Respect in the public square cannot be passive. Actions speak louder than words. You know it when you see it.
Viewing respect as requiring positive action on our part makes us more responsive to other’s needs. This is a lesson the CCUSD Board must embrace and deploy. Presently, the Board appears oblivious to main stakeholders — parents and students.
When people start demanding respect from the Board, there’s a problem. All kinds of people are demanding it — students, parents, teachers, staff, residents, people appointed by the Board to assist them.
Here are recent examples where improvement in active respect can be implemented.
ITEM: Packing the Board agendas with so many closed and open agenda items that carve out time for public comment is either curtailed or pushed late into the evening.
SOLUTION: Respect the public. The Board can have more frequent meetings, to allow time for both public comment and completion of Board business before midnight or beyond. Alternatively, the Board can put their closed session items on at the end of the meeting, to not inconvenience the public.
ITEM: Making few or zero comments when the public raises serious issues in Items Not on the Agenda.
SOLUTION: Respect the public. The Brown Act does not require the Board to sit mute. Watch a City Council meeting, where Councilmembers will frequently ask if there is consensus to bring an item forward on a future agenda and/or direct staff to make brief comment on the issue. It shows active listening.
ITEM: Using tactics to throttle, intimidate or silence public comment.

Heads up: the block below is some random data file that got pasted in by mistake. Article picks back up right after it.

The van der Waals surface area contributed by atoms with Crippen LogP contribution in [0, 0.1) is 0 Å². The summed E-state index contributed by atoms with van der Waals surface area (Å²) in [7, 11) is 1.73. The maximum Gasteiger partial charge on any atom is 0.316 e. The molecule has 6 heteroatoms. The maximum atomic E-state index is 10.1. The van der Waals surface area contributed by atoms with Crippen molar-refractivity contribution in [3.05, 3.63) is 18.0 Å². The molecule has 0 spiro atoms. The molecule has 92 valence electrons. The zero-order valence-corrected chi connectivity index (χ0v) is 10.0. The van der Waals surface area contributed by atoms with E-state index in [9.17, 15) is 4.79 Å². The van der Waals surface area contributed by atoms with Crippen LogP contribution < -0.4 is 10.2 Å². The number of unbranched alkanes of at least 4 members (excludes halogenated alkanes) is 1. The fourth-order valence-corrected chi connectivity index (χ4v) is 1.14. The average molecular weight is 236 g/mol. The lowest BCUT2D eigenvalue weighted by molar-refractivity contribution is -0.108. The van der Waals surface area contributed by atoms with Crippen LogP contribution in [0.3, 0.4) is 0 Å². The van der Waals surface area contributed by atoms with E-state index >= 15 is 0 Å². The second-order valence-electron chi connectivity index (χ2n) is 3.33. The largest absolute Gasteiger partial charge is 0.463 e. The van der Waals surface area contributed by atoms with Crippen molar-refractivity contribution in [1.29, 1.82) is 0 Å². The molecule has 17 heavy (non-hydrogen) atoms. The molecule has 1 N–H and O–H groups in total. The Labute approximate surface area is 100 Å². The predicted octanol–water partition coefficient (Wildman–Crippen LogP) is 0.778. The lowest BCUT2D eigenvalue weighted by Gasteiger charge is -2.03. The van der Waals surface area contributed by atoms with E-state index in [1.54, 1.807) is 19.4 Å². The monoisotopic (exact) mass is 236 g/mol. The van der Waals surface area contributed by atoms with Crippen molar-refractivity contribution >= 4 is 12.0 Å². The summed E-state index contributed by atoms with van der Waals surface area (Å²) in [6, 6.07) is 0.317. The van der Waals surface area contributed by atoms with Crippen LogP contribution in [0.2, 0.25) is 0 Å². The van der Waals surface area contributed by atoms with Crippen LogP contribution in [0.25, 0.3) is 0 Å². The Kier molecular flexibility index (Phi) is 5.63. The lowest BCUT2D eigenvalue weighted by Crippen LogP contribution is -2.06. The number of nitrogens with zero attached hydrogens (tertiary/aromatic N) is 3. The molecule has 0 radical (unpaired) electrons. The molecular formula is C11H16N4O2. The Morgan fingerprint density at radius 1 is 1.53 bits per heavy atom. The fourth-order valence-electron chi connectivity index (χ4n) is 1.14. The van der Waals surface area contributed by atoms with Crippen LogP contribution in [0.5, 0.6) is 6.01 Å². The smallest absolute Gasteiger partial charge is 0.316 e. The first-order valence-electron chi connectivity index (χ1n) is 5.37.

SOLUTION: Respect the public. Avoid these actions. Do not send emails during a meeting to a person who made public comment, attaching a Board policy on CAMPUS decorum and violation sanctions. The public has 1st Amendment speech rights and as government officials, the Board must not violate it. Do not read from a guidebook for School Board members that states the obvious, that the primary reason for public meetings is to get Board business done. This has a huge dampening effect, making the public feel their presence is unwelcome, a distraction. Comments from the public can serve to validate or question Board actions and both types of comments must be welcomed.
ITEM: Changing the language of the Measure K parcel tax measure on a Board resolution, AFTER the public voted it on.
SOLUTION: Respect the public. This is likely illegal. Educational professionals have noted that special education (ballot language) and at risk (post election language) are not one and the same. People voted on the language that directed how the parcel tax dollars are to be spent. The Board cannot just change this by fiat.
ITEM: Delaying release of the school calendar for the 2023-24 academic year.
SOLUTION: Respect the public. It’s late March and the calendar has still not been released. Other districts adopted calendars months ago. In lieu of an adopted calendar, the District recently sent out a survey. Surveys can be useful if designed correctly. This survey was not. It had bad methodology and so many errors one questions how it could have been released by District staff that holds a doctorate.
There are many serious issues facing the School District. Most of them fall under the three categories of school safety, high school curriculum, and management (financial, communication, and contract management.) Successfully navigating even one or two of these three would be challenging to a School Board. Doing so without an active respect of the public, a public who is hyper engaged in investigating issues on all three of these fronts, is a recipe for failure.
Stakeholder feedback is essential for organizations to grow and improve. Even negative feedback can be helpful. Bill Gates, Founder of Microsoft Corporation, said, “Your most unhappy customers are your greatest source of learning.” It can be difficult to hear criticism, but try to view it as an opportunity to learn and do better.
Crystal Czarnecki Alexander